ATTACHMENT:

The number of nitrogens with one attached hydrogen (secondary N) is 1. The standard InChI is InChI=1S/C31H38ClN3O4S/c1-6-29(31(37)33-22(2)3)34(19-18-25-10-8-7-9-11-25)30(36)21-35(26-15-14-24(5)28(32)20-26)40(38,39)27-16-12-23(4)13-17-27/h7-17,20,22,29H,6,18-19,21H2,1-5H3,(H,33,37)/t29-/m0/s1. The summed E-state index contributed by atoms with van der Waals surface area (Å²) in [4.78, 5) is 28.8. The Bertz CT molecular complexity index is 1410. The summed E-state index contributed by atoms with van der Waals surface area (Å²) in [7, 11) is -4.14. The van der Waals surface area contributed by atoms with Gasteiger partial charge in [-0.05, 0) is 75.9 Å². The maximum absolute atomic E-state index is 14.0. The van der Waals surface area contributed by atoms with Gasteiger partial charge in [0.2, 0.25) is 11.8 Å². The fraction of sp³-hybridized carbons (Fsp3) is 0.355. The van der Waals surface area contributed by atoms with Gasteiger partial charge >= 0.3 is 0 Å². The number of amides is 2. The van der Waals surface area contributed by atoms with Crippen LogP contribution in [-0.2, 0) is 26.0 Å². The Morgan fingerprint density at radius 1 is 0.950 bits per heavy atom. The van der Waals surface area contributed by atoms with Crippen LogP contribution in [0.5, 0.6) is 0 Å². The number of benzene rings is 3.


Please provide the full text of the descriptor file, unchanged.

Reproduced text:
The number of nitrogens with one attached hydrogen (secondary N) is 1. The standard InChI is InChI=1S/C31H38ClN3O4S/c1-6-29(31(37)33-22(2)3)34(19-18-25-10-8-7-9-11-25)30(36)21-35(26-15-14-24(5)28(32)20-26)40(38,39)27-16-12-23(4)13-17-27/h7-17,20,22,29H,6,18-19,21H2,1-5H3,(H,33,37)/t29-/m0/s1. The summed E-state index contributed by atoms with van der Waals surface area (Å²) in [4.78, 5) is 28.8. The Bertz CT molecular complexity index is 1410. The summed E-state index contributed by atoms with van der Waals surface area (Å²) in [7, 11) is -4.14. The van der Waals surface area contributed by atoms with Gasteiger partial charge in [-0.05, 0) is 75.9 Å². The maximum absolute atomic E-state index is 14.0. The van der Waals surface area contributed by atoms with Gasteiger partial charge in [0.2, 0.25) is 11.8 Å². The fraction of sp³-hybridized carbons (Fsp3) is 0.355. The van der Waals surface area contributed by atoms with Gasteiger partial charge >= 0.3 is 0 Å². The number of amides is 2. The van der Waals surface area contributed by atoms with Crippen LogP contribution in [-0.2, 0) is 26.0 Å². The Morgan fingerprint density at radius 1 is 0.950 bits per heavy atom. The van der Waals surface area contributed by atoms with Crippen LogP contribution in [0.5, 0.6) is 0 Å². The number of benzene rings is 3.